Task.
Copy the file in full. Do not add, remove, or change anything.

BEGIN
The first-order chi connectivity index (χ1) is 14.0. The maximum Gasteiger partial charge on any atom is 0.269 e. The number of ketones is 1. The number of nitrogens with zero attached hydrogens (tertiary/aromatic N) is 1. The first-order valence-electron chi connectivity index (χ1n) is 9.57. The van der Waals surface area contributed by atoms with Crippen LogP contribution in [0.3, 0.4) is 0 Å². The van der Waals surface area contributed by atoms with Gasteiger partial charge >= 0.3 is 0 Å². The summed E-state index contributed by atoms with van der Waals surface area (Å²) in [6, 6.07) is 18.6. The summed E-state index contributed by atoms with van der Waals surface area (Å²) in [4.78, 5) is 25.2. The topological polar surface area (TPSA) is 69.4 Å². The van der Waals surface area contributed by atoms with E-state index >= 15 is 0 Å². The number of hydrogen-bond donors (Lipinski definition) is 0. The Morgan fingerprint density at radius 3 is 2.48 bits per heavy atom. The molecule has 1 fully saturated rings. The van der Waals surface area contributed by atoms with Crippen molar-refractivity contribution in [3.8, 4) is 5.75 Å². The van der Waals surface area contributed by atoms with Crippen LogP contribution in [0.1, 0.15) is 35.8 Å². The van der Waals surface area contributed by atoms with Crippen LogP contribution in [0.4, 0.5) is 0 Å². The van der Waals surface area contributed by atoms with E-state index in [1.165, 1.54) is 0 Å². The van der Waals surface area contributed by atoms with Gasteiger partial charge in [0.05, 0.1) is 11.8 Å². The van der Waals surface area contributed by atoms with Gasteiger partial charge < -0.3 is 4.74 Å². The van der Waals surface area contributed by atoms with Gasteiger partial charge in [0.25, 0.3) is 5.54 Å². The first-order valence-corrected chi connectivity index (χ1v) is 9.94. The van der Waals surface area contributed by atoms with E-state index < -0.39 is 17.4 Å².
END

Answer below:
The first-order chi connectivity index (χ1) is 14.0. The maximum Gasteiger partial charge on any atom is 0.269 e. The number of ketones is 1. The number of nitrogens with zero attached hydrogens (tertiary/aromatic N) is 1. The first-order valence-electron chi connectivity index (χ1n) is 9.57. The van der Waals surface area contributed by atoms with Crippen LogP contribution in [0.3, 0.4) is 0 Å². The van der Waals surface area contributed by atoms with Gasteiger partial charge >= 0.3 is 0 Å². The summed E-state index contributed by atoms with van der Waals surface area (Å²) in [6, 6.07) is 18.6. The summed E-state index contributed by atoms with van der Waals surface area (Å²) in [4.78, 5) is 25.2. The topological polar surface area (TPSA) is 69.4 Å². The van der Waals surface area contributed by atoms with E-state index >= 15 is 0 Å². The number of hydrogen-bond donors (Lipinski definition) is 0. The Morgan fingerprint density at radius 3 is 2.48 bits per heavy atom. The molecule has 1 fully saturated rings. The van der Waals surface area contributed by atoms with Crippen molar-refractivity contribution in [3.8, 4) is 5.75 Å². The van der Waals surface area contributed by atoms with Crippen LogP contribution in [0.1, 0.15) is 35.8 Å². The van der Waals surface area contributed by atoms with Crippen LogP contribution in [0.4, 0.5) is 0 Å². The van der Waals surface area contributed by atoms with E-state index in [1.165, 1.54) is 0 Å². The van der Waals surface area contributed by atoms with Gasteiger partial charge in [0.05, 0.1) is 11.8 Å². The van der Waals surface area contributed by atoms with Gasteiger partial charge < -0.3 is 4.74 Å². The van der Waals surface area contributed by atoms with Gasteiger partial charge in [0.25, 0.3) is 5.54 Å². The first-order valence-corrected chi connectivity index (χ1v) is 9.94. The van der Waals surface area contributed by atoms with E-state index < -0.39 is 17.4 Å².